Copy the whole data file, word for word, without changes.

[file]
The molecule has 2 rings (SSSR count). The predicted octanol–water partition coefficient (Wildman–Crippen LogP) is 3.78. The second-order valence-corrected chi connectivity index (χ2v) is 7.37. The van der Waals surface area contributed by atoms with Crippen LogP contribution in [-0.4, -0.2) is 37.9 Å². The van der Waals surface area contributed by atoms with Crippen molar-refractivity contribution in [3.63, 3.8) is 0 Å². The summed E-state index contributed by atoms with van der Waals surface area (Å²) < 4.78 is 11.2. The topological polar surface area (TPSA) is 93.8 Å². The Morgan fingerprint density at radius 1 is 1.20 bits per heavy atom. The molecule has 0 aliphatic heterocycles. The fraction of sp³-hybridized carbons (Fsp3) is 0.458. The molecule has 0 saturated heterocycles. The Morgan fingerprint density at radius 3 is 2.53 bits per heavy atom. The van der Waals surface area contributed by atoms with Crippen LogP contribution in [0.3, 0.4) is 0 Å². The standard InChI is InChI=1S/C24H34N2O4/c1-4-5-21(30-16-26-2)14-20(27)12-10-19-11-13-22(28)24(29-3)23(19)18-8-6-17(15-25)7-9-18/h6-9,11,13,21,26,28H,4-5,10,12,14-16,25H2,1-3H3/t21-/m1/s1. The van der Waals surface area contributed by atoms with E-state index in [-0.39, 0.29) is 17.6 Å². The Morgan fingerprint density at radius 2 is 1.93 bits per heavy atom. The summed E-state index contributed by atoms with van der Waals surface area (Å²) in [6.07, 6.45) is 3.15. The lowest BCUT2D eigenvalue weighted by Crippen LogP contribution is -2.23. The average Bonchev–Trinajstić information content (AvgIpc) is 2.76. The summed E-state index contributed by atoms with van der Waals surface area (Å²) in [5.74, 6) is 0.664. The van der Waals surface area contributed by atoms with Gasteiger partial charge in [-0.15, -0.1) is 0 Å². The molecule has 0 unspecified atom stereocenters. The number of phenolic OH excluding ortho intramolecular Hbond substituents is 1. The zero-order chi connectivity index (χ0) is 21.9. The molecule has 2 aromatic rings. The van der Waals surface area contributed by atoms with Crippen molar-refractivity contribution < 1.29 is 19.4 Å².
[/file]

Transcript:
The molecule has 2 rings (SSSR count). The predicted octanol–water partition coefficient (Wildman–Crippen LogP) is 3.78. The second-order valence-corrected chi connectivity index (χ2v) is 7.37. The van der Waals surface area contributed by atoms with Crippen LogP contribution in [-0.4, -0.2) is 37.9 Å². The van der Waals surface area contributed by atoms with Crippen molar-refractivity contribution in [3.63, 3.8) is 0 Å². The summed E-state index contributed by atoms with van der Waals surface area (Å²) < 4.78 is 11.2. The topological polar surface area (TPSA) is 93.8 Å². The Morgan fingerprint density at radius 1 is 1.20 bits per heavy atom. The molecule has 0 aliphatic heterocycles. The fraction of sp³-hybridized carbons (Fsp3) is 0.458. The molecule has 0 saturated heterocycles. The Morgan fingerprint density at radius 3 is 2.53 bits per heavy atom. The van der Waals surface area contributed by atoms with Crippen LogP contribution in [0.3, 0.4) is 0 Å². The standard InChI is InChI=1S/C24H34N2O4/c1-4-5-21(30-16-26-2)14-20(27)12-10-19-11-13-22(28)24(29-3)23(19)18-8-6-17(15-25)7-9-18/h6-9,11,13,21,26,28H,4-5,10,12,14-16,25H2,1-3H3/t21-/m1/s1. The van der Waals surface area contributed by atoms with E-state index in [-0.39, 0.29) is 17.6 Å². The Morgan fingerprint density at radius 2 is 1.93 bits per heavy atom. The summed E-state index contributed by atoms with van der Waals surface area (Å²) in [6.07, 6.45) is 3.15. The lowest BCUT2D eigenvalue weighted by Crippen LogP contribution is -2.23. The average Bonchev–Trinajstić information content (AvgIpc) is 2.76. The summed E-state index contributed by atoms with van der Waals surface area (Å²) in [5.74, 6) is 0.664. The van der Waals surface area contributed by atoms with Gasteiger partial charge in [-0.15, -0.1) is 0 Å². The molecule has 0 unspecified atom stereocenters. The number of phenolic OH excluding ortho intramolecular Hbond substituents is 1. The zero-order chi connectivity index (χ0) is 21.9. The molecule has 2 aromatic rings. The van der Waals surface area contributed by atoms with Crippen molar-refractivity contribution < 1.29 is 19.4 Å².